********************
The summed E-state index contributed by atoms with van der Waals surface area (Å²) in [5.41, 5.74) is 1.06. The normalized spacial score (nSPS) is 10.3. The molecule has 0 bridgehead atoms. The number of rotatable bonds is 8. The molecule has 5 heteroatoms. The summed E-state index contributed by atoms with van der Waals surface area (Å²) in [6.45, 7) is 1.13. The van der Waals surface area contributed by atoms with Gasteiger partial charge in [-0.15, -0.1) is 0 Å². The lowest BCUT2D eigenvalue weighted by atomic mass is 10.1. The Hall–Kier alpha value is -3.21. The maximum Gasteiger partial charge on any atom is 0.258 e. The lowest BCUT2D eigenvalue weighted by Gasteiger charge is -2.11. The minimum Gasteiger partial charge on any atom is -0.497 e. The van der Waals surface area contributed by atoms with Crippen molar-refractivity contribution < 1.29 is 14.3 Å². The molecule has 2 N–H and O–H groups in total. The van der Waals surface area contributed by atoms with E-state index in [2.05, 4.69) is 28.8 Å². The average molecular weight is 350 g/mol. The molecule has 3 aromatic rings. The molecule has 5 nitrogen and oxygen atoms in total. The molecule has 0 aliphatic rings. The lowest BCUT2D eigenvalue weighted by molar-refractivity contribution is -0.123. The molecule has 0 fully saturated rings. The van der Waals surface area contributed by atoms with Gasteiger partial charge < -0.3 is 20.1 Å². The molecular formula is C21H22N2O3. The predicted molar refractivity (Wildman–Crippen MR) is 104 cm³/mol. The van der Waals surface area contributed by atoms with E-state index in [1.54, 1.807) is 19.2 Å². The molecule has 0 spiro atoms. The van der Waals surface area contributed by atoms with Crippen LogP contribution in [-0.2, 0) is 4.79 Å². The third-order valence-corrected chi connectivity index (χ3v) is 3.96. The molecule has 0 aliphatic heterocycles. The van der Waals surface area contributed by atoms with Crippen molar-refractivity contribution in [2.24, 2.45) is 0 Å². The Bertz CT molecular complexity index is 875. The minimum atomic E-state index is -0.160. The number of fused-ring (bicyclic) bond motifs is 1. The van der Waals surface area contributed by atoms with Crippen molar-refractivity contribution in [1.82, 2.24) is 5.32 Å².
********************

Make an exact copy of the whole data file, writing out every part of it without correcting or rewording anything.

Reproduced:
The summed E-state index contributed by atoms with van der Waals surface area (Å²) in [5.41, 5.74) is 1.06. The normalized spacial score (nSPS) is 10.3. The molecule has 0 bridgehead atoms. The number of rotatable bonds is 8. The molecule has 5 heteroatoms. The summed E-state index contributed by atoms with van der Waals surface area (Å²) in [6.45, 7) is 1.13. The van der Waals surface area contributed by atoms with Gasteiger partial charge in [-0.15, -0.1) is 0 Å². The lowest BCUT2D eigenvalue weighted by atomic mass is 10.1. The Hall–Kier alpha value is -3.21. The maximum Gasteiger partial charge on any atom is 0.258 e. The lowest BCUT2D eigenvalue weighted by Gasteiger charge is -2.11. The minimum Gasteiger partial charge on any atom is -0.497 e. The van der Waals surface area contributed by atoms with Crippen molar-refractivity contribution < 1.29 is 14.3 Å². The molecule has 2 N–H and O–H groups in total. The van der Waals surface area contributed by atoms with E-state index in [2.05, 4.69) is 28.8 Å². The average molecular weight is 350 g/mol. The molecule has 3 aromatic rings. The molecule has 5 nitrogen and oxygen atoms in total. The molecule has 0 aliphatic rings. The lowest BCUT2D eigenvalue weighted by molar-refractivity contribution is -0.123. The molecule has 0 fully saturated rings. The van der Waals surface area contributed by atoms with Gasteiger partial charge < -0.3 is 20.1 Å². The molecular formula is C21H22N2O3. The predicted molar refractivity (Wildman–Crippen MR) is 104 cm³/mol. The van der Waals surface area contributed by atoms with E-state index in [1.54, 1.807) is 19.2 Å². The molecule has 0 spiro atoms. The van der Waals surface area contributed by atoms with Crippen LogP contribution in [-0.2, 0) is 4.79 Å². The third-order valence-corrected chi connectivity index (χ3v) is 3.96. The molecule has 0 aliphatic heterocycles. The van der Waals surface area contributed by atoms with Crippen molar-refractivity contribution in [2.24, 2.45) is 0 Å². The Bertz CT molecular complexity index is 875. The minimum atomic E-state index is -0.160. The number of fused-ring (bicyclic) bond motifs is 1. The van der Waals surface area contributed by atoms with Crippen molar-refractivity contribution in [1.82, 2.24) is 5.32 Å².